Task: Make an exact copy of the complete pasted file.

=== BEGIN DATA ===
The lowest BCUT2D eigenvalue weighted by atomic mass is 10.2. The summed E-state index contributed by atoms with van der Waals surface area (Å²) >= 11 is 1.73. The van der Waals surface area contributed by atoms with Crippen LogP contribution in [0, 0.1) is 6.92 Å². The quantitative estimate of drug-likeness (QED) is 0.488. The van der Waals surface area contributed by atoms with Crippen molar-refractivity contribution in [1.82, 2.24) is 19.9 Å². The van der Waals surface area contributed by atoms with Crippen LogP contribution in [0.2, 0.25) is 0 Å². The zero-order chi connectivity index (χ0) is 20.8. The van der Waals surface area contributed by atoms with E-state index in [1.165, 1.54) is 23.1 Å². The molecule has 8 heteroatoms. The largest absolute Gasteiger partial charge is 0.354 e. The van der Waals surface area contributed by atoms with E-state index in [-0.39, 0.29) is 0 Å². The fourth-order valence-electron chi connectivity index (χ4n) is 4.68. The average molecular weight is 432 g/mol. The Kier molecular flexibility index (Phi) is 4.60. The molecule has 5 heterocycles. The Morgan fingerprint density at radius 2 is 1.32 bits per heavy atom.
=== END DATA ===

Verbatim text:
The lowest BCUT2D eigenvalue weighted by atomic mass is 10.2. The summed E-state index contributed by atoms with van der Waals surface area (Å²) >= 11 is 1.73. The van der Waals surface area contributed by atoms with Crippen LogP contribution in [0, 0.1) is 6.92 Å². The quantitative estimate of drug-likeness (QED) is 0.488. The van der Waals surface area contributed by atoms with Crippen molar-refractivity contribution in [1.82, 2.24) is 19.9 Å². The van der Waals surface area contributed by atoms with Crippen LogP contribution in [0.2, 0.25) is 0 Å². The zero-order chi connectivity index (χ0) is 20.8. The van der Waals surface area contributed by atoms with E-state index in [1.165, 1.54) is 23.1 Å². The molecule has 8 heteroatoms. The largest absolute Gasteiger partial charge is 0.354 e. The van der Waals surface area contributed by atoms with E-state index in [-0.39, 0.29) is 0 Å². The fourth-order valence-electron chi connectivity index (χ4n) is 4.68. The average molecular weight is 432 g/mol. The Kier molecular flexibility index (Phi) is 4.60. The molecule has 5 heterocycles. The Morgan fingerprint density at radius 2 is 1.32 bits per heavy atom.